MAE SEMINAR: Curved Structures That Can Elastically Snap-Through
November 5 @ 10:00 am - 11:00 am
One of the most interesting aspects of nonlinear structural behavior is the occurrence of snap-through. The sudden loss of stability under loading, often leading to an inversion of a curved structure, for example, is an event that can be either undesirable or exploited, depending on the situation. The phenomenon can occur either in a static buckling context or under dynamic (cyclic) oscillations. This talk will examine the conditions under which snap-through might occur, using plenty of motivational examples, and including some analytic/experimental verification based on thin plastic strips and 3D printing.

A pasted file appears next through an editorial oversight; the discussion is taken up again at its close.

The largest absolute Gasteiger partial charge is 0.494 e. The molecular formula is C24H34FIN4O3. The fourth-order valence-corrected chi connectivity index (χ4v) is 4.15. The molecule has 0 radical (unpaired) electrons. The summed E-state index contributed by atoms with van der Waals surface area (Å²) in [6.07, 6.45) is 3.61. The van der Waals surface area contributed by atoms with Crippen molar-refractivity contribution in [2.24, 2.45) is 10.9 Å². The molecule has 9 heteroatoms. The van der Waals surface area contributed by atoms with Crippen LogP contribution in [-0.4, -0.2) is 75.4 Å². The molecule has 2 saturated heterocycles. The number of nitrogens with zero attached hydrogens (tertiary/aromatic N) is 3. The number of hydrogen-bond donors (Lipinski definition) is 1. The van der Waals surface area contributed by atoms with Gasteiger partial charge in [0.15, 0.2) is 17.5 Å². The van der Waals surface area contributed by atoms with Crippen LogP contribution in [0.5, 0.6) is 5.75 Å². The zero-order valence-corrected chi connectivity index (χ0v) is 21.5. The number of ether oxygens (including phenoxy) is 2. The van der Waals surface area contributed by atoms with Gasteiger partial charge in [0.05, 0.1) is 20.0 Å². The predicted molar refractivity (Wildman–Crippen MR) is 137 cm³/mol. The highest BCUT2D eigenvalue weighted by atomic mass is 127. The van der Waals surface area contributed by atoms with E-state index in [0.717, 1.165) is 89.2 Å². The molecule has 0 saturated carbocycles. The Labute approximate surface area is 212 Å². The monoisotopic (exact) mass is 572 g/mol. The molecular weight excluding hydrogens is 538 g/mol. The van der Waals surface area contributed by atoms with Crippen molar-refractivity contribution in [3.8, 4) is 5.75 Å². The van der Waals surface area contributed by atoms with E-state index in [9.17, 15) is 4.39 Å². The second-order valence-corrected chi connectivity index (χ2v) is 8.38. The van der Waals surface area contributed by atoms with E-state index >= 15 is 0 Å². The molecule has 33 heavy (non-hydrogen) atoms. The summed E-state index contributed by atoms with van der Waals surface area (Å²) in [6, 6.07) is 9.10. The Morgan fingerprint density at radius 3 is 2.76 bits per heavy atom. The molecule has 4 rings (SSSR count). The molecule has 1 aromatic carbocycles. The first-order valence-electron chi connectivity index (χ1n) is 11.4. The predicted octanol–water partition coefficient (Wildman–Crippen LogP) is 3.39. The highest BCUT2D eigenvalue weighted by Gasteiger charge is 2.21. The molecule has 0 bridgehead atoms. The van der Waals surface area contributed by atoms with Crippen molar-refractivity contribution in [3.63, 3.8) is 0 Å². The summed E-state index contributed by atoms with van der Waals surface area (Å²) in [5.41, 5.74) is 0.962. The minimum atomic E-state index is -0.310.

Lawrie Virgin is a professor of mechanical engineering and materials science at Duke University. He is a former chair of Duke’s Department of Civil and Environmental Engineering and has been a faculty member at Duke since 1988, prior to which he received his Ph.D. from the University College London. Virgin’s research interests are centered on nonlinear mechanics, especially buckling, nonlinear vibration, and their interactions. Applications of his research include ship capsize, aeroelasticity, marine risers, rocking blocks, control, sonic fatigue, solar sails, and the dynamics of slender structures. He has also developed an interest in 3D printing and especially its use in the teaching of mechanics.